Guilty plea from former GSA official Jeff Neely

The ex-Public Buildings Service regional commissioner admitted to charging GSA for a vacation he took at the M Resort Spa Casino Las Vegas.

Jeff Neely, the former General Services Administration official who orchestrated an over-the-top conference in 2010, has pleaded guilty to one count of fraud against the government. He will pay $8,000 in restitution, according to the plea agreement.

Neely admitted that he had asked GSA to pay for a night’s stay at the M Resort Spa Casino Las Vegas even though it had nothing to do with his work as a regional commissioner for GSA’s Public Buildings Service. He did not stop there, however.

“I agree that I submitted and caused GSA to pay additional false claims during my tenure, that I improperly failed to claim annual leave on certain dates, and that these acts resulted in losses to GSA exceeding $5,000,” Neely said in the agreement.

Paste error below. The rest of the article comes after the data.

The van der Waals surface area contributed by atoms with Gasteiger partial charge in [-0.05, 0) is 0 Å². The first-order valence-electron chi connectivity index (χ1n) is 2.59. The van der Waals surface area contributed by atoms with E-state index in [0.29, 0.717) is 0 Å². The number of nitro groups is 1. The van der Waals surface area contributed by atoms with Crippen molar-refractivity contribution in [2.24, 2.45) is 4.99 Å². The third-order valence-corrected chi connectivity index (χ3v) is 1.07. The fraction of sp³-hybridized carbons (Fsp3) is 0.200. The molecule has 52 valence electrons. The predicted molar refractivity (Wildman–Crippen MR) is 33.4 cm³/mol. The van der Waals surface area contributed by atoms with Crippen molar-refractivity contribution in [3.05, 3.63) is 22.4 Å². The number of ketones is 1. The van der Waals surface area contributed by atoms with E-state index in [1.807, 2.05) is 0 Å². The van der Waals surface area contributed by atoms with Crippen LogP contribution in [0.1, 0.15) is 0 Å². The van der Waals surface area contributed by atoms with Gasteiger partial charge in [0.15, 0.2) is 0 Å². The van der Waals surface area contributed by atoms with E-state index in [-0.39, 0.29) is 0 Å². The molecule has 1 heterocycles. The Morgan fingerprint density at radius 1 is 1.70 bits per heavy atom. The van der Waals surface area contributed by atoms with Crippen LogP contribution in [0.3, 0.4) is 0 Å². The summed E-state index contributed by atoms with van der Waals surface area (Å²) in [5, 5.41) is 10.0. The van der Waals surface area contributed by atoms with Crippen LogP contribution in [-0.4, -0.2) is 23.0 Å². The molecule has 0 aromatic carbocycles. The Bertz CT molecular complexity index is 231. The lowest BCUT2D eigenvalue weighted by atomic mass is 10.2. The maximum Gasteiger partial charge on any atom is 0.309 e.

Neely admitted that he had both abused his position as a top government official and had lied to the GSA inspector general’s office, which launched the investigation.

(Photo Credit: Deborah Neely/Google+)

Neely was the agency’s top official in the Western region during the 2010 event in Las Vegas, which cost the agency more than $800,000. The scandal led to the resignation of GSA Administrator Martha Johnson, outraged Congress and made the agency fodder for late-night comedians. Many turned their anger on Neely, who was photographed by his wife while he enjoyed a bubble bath, complete with wine, in a luxurious hotel room. GSA later fired Neely.

Neely was indicted in September 2014 on five counts of falsely claiming reimbursement for pleasure trips or airplane tickets that he did not use.

He will be sentenced on June 30 in U.S. District Court in San Francisco. He faces a maximum of five years in prison and a fine of $250,000, although he is likely to receive a far lighter punishment, given the plea agreement.

The Merit System Protection Board found GSA wrongfully fired two other officials after the Las Vegas conference. One of them, James Weller, accused the government of trying to present evidence that he was Jeff Neely.


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